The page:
As I worked with my dad to create a memoir for him to share with our family, we came to the year he spent courting my mother in 1949. Dad was more than happy to share the events of how he and Mom met, a story I had grown up hearing. But a significant event that occurred during that year before they married had been left out of Dad’s narrative.
Shortly before Dad’s memoir was to be published, my sister handed me a box that included letters my father wrote to Mom during that courtship year. In a few letters from my dad to Mom, Dad wrote some cryptic notes, including a comment that left me puzzled.
“There’s been no change that I know of in the situation,” he wrote to her. The “situation” was not defined, and so I continued to read the letters, hoping to learn more about what the “situation” might be. Another letter written three weeks later offered more clues. my dad wrote to Mom, telling her that “Dad was out in the yard cleaning up Earl’s car a bit.” He was referring to my grandfather, and I knew (barely) that Dad had had an uncle named Earl. This note from Dad was more graphic, teling Mom about the presence of blood all over the car, but I was still puzzled about what the story was all about.
As I read these letters my memory stirred, recalling a conversation I’d had with my mother when I was a teenager. Mom had mentioned very briefly that one of Dad’s uncles, Earl, had been murdered in Miami. She offered few details at the time, and mostly described it as a strange story of a long-lost relative who showed up after years being missing, but was soon was murdered, with no answers ever found about what really had happened to him. I have no memory of what prompted her to share this, and feel certain that although I asked some questions, I hardly knew at the time what to ask, and my mother soon moved on to chat about various other topics, as she often did.
Beginning to piece things together, I tracked down news reports in the Miami Herald, since the letters gave me approximate dates to search for information. I found more information in an article about “unsolved murders.” A narrative of the case is related here, but be warned that it offers some grisly reading.
Subsequent letters from Dad to Mom offer only rather cryptic notes that apparently referred to this ongoing family trauma, so my guess is that he had a chance to speak with her by phone, allowing her to understand his references to both the car in which his uncle’s body was found, and the time he spent with his father in a courtroom for the inquest.
The local sheriff was determined to brush off Earl’s death as suicide, but my grandfather, Earl’s brother, was furious about this (from reports I read) and filed murder charges to make sure the incident was more thoroughly investigated. The resulting inquest resulted only in a conclusion of “death by criminal act by persons unknown.”
After reading the news reports I was able to find from 1949, I went back to Dad and asked him about what he knew. He willingly shared his own experience, noting that he had never really talked with anyone about what had happened, but that he had, in fact been thinking of it recently. Perhaps this was since I had been interviewing him about his life stories and stirring up many older memories.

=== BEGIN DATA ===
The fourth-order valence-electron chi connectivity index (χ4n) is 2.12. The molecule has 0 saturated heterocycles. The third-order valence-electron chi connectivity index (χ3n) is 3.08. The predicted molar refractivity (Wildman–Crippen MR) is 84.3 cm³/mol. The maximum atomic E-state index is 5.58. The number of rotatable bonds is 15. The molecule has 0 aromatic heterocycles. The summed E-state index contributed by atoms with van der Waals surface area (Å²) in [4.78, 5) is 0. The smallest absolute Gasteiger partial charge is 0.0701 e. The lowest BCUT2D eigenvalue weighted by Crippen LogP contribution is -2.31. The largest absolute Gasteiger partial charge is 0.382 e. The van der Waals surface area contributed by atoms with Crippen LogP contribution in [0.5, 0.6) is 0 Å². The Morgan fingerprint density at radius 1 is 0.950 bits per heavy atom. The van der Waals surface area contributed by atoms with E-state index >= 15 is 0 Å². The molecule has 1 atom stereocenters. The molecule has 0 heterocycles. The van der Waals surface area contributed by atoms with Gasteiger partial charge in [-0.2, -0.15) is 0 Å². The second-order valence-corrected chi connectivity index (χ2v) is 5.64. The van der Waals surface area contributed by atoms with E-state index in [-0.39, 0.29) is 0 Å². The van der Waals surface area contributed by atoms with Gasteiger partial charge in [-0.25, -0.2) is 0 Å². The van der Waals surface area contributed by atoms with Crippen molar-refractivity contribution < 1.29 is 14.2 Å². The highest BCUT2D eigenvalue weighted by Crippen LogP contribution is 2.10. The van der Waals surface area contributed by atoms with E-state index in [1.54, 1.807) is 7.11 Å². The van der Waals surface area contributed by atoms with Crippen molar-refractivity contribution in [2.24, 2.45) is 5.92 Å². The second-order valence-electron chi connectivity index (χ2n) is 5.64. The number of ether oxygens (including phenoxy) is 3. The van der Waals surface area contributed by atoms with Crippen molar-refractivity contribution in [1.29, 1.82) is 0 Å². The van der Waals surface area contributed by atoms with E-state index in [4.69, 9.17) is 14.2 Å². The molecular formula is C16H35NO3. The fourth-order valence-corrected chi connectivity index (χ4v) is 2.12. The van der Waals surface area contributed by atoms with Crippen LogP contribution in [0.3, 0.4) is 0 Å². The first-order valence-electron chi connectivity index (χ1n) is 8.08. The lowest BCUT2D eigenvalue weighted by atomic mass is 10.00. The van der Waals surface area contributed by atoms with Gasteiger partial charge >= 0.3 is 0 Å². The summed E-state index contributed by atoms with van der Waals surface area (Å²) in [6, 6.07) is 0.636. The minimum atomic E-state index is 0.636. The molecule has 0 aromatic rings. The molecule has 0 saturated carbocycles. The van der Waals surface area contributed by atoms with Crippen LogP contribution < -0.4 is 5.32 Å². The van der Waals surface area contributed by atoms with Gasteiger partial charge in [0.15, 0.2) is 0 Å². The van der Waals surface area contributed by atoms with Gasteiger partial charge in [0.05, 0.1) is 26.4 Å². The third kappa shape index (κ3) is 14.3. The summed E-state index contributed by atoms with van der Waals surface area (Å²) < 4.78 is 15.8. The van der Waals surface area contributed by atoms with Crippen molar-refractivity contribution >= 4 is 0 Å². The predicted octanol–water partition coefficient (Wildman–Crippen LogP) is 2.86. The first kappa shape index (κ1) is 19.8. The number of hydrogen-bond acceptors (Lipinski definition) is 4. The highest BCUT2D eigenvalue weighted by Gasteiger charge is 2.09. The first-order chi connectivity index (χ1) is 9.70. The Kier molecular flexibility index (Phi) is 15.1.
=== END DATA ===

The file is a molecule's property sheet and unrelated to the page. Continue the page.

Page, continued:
He was able to confirm the information I’d read in his letters, explained a little more about what his experience had been, and how painful it had been to see his father have to go through all of it. Dad barely knew this uncle, who had disappeared from his family members’ lives for forty years, so my dad did not have the emotional connection to Earl that my grandfather, Earl’s brother, obviously felt, even with the many years of separation they had experienced.
Earl had been my grandfather’s youngest brother. I learned from Betty, Dad’s sister, that Earl looked nothing like his four brothers. The four older brothers, including my grandfather, all looked remarkably alike. Betty wondered if Earl might have been a child from their father’s second marriage. The older brothers’ mother had died when they were young, and their father had remarried. These were grandparents my father never met, another “mystery” of sorts in our family, since the sons in this family, including my grandfather, each left home when they reached the age of 14, and never returned.
Clearly a troubled family, the older brothers refused to have any contact with their parents after they left home, but remained close to each other till their deaths. Earl, the youngest, was the outlier. His life after the older brothers left home remains a mystery.
So many mysteries, most of which will probably remain unsolved. But the story of my parent’s year of courtship, (which resulted in a long-lasting union of 50 years till my mother’s death, and produced five children, as well as eleven grandchildren), while darker than I had imagined, also became more nuanced. This incident, among many others, helped sketch out a story of family love, perseverance and loyalty, despite years of separation, and possibly other troubles that we are left only to imagine.
Marjorie Turner Hollman
Marjorie Turner Hollman is a personal historian who loves the outdoors, and is the author of Easy Walks in Massachusetts, 2nd edition, More Easy Walks in Massachusetts, 2nd edition, and editor of Easy Walks and Paddles in the Ten Mile River Watershed. Just out is her latest book, Finding Easy Walks Wherever You Are. She has been a freelance writer for numerous local, regional, and national publications for the past 20+ years, has helped numerous families to save their stories, and has recorded multiple veterans oral histories, now housed at the Library of Congress. She is a co-author of the recent community history, Bellingham Now and Then.